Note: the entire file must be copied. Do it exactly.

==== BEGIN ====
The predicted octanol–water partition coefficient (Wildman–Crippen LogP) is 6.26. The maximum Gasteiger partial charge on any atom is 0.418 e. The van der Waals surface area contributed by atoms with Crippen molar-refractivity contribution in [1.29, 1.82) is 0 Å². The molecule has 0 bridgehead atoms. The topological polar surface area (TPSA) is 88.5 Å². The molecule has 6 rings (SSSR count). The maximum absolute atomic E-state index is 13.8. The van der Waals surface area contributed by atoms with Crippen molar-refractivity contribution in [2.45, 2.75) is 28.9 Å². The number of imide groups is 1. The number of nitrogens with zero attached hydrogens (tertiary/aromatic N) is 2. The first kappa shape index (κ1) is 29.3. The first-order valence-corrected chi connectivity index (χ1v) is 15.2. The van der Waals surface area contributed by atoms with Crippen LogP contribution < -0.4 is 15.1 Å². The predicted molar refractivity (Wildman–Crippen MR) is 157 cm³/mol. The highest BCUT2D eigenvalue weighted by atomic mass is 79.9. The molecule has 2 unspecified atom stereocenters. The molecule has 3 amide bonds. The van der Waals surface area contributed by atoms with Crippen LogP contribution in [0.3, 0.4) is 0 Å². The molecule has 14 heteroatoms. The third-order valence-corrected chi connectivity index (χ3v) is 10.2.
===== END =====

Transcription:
The predicted octanol–water partition coefficient (Wildman–Crippen LogP) is 6.26. The maximum Gasteiger partial charge on any atom is 0.418 e. The van der Waals surface area contributed by atoms with Crippen molar-refractivity contribution in [1.29, 1.82) is 0 Å². The molecule has 0 bridgehead atoms. The topological polar surface area (TPSA) is 88.5 Å². The molecule has 6 rings (SSSR count). The maximum absolute atomic E-state index is 13.8. The van der Waals surface area contributed by atoms with Crippen molar-refractivity contribution in [2.45, 2.75) is 28.9 Å². The number of imide groups is 1. The number of nitrogens with zero attached hydrogens (tertiary/aromatic N) is 2. The first kappa shape index (κ1) is 29.3. The first-order valence-corrected chi connectivity index (χ1v) is 15.2. The van der Waals surface area contributed by atoms with Crippen LogP contribution < -0.4 is 15.1 Å². The predicted molar refractivity (Wildman–Crippen MR) is 157 cm³/mol. The highest BCUT2D eigenvalue weighted by atomic mass is 79.9. The molecule has 2 unspecified atom stereocenters. The molecule has 3 amide bonds. The van der Waals surface area contributed by atoms with Crippen LogP contribution in [0.3, 0.4) is 0 Å². The molecule has 14 heteroatoms. The third-order valence-corrected chi connectivity index (χ3v) is 10.2.